Productivity growth key to four-day work week in Canada
A recent study from the Angus Reid Institute found that a majority of Canadian adults feel it’s a good idea to make a 30-hour work week standard in Canada. Support is highest (64 per cent) at the lowest levels of household income and lowest (47 per cent) among those with income over $150,000 per year.
The survey also called a 30-hour work week a “four-day work week.” Hence, the study effectively identifies an unsurprising phenomenon—most Canadians would like to have three-day weekends all the time.
It would have been more revealing had the study reported how much income Canadians are willing to give up for a four-day work week. This is because the compensation of workers is closely tied to their productivity. Indeed, research shows that inflation-adjusted hourly labour compensation and labour productivity in Canada have been closely linked for decades.
In economic speak, labour productivity is basically the value of output that is produced per unit of labour input. If the latter is measured in terms of hours of work, average labour productivity is simply the total value of output produced in the economy per hour of labour employed.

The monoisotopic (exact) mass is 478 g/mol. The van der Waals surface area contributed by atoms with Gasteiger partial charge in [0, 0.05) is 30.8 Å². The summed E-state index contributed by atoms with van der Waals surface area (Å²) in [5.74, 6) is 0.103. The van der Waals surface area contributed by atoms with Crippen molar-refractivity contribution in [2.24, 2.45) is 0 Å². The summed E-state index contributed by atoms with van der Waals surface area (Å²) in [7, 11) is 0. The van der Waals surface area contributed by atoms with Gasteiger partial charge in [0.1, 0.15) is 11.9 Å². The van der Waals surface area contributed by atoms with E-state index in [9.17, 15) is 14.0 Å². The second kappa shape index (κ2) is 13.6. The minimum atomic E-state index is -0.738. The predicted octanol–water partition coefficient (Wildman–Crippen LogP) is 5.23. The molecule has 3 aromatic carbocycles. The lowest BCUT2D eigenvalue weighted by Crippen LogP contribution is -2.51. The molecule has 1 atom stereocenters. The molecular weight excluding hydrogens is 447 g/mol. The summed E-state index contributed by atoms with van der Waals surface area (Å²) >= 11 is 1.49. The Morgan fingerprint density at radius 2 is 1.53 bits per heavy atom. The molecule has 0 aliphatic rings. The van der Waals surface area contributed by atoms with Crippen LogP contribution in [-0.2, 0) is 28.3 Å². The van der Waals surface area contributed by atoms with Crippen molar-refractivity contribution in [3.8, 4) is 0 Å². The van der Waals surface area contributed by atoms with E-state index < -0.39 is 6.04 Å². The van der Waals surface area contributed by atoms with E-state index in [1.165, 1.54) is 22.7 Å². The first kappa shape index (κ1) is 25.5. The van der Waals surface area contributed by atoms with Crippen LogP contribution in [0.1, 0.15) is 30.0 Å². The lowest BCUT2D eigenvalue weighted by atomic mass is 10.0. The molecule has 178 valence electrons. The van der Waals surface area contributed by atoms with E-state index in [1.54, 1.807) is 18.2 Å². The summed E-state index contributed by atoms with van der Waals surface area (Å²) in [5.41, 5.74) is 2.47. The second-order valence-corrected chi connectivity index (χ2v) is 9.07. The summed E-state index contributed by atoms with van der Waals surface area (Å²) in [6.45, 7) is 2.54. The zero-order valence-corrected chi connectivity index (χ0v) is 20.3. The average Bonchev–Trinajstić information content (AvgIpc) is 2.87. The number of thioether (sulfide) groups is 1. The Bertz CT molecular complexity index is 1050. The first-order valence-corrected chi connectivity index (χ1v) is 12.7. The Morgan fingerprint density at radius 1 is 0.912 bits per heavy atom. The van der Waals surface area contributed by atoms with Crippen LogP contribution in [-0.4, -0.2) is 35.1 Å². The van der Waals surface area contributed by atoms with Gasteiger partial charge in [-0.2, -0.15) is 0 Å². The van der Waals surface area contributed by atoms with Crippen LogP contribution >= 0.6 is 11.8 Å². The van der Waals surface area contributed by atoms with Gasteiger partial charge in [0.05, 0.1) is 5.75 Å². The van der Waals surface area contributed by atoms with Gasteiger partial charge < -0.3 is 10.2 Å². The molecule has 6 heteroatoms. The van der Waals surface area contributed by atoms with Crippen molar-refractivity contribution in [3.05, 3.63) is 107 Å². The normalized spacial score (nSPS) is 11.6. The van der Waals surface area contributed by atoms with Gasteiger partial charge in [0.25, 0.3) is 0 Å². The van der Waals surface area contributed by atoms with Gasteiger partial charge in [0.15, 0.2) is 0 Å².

As noted in a recent Fraser Institute study, given the mix of full and part-time workers in Canada in 2018 (the latest year of comparable data), the average weekly hours worked was approximately 37. The COVID crisis has undoubtedly affected that number for 2020, but 37 hours is still a useful benchmark to illustrate the main point. A 30-hour work week would represent approximately a 19 per cent reduction in the average hours worked per week by Canadians. But crucially, to maintain the same value of total produced output, labour productivity would need to increase by about 23 per cent. Any smaller increase in labour productivity would mean reduced income levels for Canadian workers.
More specifically, if labour productivity remained unchanged as we moved to a 30-day work week, compensation would be about 81 per cent of the compensation received under the former 37-hour work week. In other words, for a Canadian worker earning $66,000, inflation-adjusted annual compensation would decline by about $12,500.
While it would be nice to think that simply moving to a four-day work week would itself promote a significant improvement in labour productivity, perhaps by contributing to a more enthusiastic and energized workforce, the (admittedly limited) evidence does not support this hopeful inference. While available evidence does suggest that working fewer hours per week modestly improves our productivity by reducing worker fatigue, this benefit tends to be realized primarily by workers who are new to their jobs. In short, a 30-hour work week does not guarantee improved productivity.
In reality, improving labour productivity in Canada will require substantial and wide-ranging initiatives in both the public and private sectors. Subsequently, a good first step towards a four-day work week—while maintaining our standard of living—is to make productivity growth a priority for public policy once the COVID-crisis is behind us.